A major individual research and development project completes the core modules. This provides an open-ended challenge to each individual student, in collaboration with a staff supervisor. Regular meetings are held with the supervisor to discuss project progress and planning issues. A mid-term assessment is carried out to ensure project is on track. At the end of the project students are required to submit a final report on their work, in the style of a research paper. They are also required to prepare and present a poster to encourage further development of their ability to present their work to staff and their peers. An oral examination is held to allow detailed questions to be put to the student regarding the technical aspects of their project. Students should expect to have up to 15 hours of contact time with their supervisors plus over 500 hours of research work and preparation, supported by the School’s technicians and other research workers, over the course of their research projects
Subject requirements, level and grade
To be admitted to the MSc course in Advanced Mechanical Engineering, you need the equivalent of a UK Honours degree to at least an upper second class standard (2:1). This should normally be in an appropriate Engineering or Engineering-related subject including modules in Applied Mechanics, Thermodynamics, Fluid Mechanics and Mathematics for Engineers and Scientists. Although in some instances we can consider industrial or other relevant experience if you have a different first degree.
If you are an international student who does not meet the requirements for direct entry to this degree, you may be eligible to take a pre-Masters pathway programme at the Durham University International Study Centre.
English Language requirements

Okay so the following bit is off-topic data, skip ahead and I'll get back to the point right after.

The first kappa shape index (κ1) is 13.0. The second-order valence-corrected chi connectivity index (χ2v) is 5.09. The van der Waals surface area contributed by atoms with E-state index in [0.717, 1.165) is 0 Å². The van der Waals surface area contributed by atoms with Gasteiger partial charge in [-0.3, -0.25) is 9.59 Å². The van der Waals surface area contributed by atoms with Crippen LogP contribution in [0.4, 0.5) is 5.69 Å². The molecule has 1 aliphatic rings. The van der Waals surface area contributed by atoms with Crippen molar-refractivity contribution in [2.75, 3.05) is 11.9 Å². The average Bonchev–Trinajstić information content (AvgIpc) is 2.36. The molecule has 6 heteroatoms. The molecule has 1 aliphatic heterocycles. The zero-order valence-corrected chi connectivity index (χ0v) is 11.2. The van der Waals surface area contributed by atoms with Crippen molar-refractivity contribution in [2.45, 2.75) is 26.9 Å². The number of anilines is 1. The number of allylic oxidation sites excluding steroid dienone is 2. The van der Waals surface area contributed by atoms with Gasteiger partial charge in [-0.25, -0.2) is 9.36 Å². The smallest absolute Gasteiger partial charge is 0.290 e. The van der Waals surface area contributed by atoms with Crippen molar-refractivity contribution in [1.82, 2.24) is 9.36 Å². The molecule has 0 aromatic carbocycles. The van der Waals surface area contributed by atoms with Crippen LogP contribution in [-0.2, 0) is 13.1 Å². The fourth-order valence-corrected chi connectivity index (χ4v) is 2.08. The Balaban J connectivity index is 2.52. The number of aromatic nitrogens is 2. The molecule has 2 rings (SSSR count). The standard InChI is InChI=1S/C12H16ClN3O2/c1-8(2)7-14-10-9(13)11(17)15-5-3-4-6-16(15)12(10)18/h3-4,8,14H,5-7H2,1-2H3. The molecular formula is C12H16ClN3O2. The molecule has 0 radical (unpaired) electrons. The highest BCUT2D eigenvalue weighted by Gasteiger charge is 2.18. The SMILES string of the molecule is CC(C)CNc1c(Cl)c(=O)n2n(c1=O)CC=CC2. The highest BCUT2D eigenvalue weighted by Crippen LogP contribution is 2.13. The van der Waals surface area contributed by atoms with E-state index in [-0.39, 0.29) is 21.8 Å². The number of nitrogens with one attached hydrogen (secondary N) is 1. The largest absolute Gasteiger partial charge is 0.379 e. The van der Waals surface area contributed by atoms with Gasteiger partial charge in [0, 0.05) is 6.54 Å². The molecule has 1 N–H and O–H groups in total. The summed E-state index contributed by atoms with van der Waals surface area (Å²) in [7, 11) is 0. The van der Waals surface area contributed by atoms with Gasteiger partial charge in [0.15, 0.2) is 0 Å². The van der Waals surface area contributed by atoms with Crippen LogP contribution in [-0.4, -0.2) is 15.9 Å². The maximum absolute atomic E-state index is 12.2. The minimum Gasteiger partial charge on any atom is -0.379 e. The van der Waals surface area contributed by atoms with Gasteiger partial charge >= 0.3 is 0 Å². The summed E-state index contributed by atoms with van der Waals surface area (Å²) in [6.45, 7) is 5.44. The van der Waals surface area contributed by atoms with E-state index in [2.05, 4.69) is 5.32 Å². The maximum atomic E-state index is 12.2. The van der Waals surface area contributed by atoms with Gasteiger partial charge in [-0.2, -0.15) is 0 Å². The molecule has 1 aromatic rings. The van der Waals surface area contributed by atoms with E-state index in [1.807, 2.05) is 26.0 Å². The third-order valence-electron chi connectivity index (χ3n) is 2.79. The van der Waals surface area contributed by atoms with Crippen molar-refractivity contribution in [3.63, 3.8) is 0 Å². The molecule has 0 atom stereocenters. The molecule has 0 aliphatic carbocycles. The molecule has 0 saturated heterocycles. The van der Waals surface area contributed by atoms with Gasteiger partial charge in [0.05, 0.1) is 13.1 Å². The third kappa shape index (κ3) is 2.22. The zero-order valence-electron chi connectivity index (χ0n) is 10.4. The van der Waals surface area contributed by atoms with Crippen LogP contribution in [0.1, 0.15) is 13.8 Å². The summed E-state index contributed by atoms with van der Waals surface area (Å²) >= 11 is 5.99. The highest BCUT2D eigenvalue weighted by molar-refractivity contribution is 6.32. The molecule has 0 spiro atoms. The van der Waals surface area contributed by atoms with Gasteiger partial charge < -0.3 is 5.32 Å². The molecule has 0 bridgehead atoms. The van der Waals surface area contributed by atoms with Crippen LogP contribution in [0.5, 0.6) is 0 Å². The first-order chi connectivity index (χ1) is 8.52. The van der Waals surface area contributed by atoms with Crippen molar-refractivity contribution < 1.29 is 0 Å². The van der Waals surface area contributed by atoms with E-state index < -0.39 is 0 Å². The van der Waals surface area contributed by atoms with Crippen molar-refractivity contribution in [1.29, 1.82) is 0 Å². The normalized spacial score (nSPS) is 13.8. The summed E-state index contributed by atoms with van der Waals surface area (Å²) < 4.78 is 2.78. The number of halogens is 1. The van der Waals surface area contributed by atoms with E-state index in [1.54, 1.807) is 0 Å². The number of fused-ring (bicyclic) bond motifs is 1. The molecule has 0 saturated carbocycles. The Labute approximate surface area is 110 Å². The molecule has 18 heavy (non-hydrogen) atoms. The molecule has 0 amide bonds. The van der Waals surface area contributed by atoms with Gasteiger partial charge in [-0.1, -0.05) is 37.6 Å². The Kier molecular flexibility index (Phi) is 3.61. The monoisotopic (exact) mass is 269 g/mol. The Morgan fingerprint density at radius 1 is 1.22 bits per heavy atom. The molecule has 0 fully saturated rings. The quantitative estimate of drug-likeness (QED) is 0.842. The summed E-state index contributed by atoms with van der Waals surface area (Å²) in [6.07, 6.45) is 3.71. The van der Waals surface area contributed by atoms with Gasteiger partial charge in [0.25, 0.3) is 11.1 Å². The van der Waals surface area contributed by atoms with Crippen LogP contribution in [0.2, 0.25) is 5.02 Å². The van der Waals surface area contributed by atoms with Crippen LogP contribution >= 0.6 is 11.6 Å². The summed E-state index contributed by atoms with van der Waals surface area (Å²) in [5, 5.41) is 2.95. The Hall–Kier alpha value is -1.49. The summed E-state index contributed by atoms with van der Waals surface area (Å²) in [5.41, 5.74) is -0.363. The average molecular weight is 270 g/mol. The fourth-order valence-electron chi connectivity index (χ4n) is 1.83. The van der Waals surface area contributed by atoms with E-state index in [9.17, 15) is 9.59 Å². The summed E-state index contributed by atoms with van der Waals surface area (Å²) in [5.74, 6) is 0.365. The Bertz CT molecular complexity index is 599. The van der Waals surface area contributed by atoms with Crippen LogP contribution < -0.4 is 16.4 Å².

Please check requirements for your subject and level of study.
How to apply
Fees and Funding
Full Time Fees
|EU Student||£9,300.00 per year|
|Home Student||£9,300.00 per year|
|Island Student||£9,300.00 per year|
|International non-EU Student||£22,500.00 per year|
The tuition fees shown are for one complete academic year of full time study, are set according to the academic year of entry, and remain the same throughout the duration of the programme for that cohort (unless otherwise stated).
Please also check costs for colleges and accommodation.
Scholarships and funding
Department of Engineering
For further information on career options and employability, including the results of the Destination of Leavers survey, student and employer testimonials and details of work experience and study abroad opportunities, please visit our employability web pages.
Open days and visits
Pre-application open day
Overseas Visit Schedule
Postgraduate VisitsPGVI or
Department of Engineering
The Department of Engineering offers postgraduate courses that are challenging and technologically relevant. The Department’s research covers a wide range of topics, which are divided into three challenge areas: Future Energy Systems, Next Generation Materials and Microsystems, and Sustainable Infrastructure. A broad range of specialist research clusters support our activities in these areas. Durham engineering postgraduates, both taught and research, will be making a vital contribution to these challenge areas. You will have access to extensive and diverse research facilities to support your learning. For example, airflow sensors, made using cutting-edge microfabrication techniques in the Class 1000 Cleanroom, have been tested and characterised in the Department’s wind tunnel facilities.
Ranked joint 1st in the UK for Internationally Excellent or World-Leading research impact in REF 2014.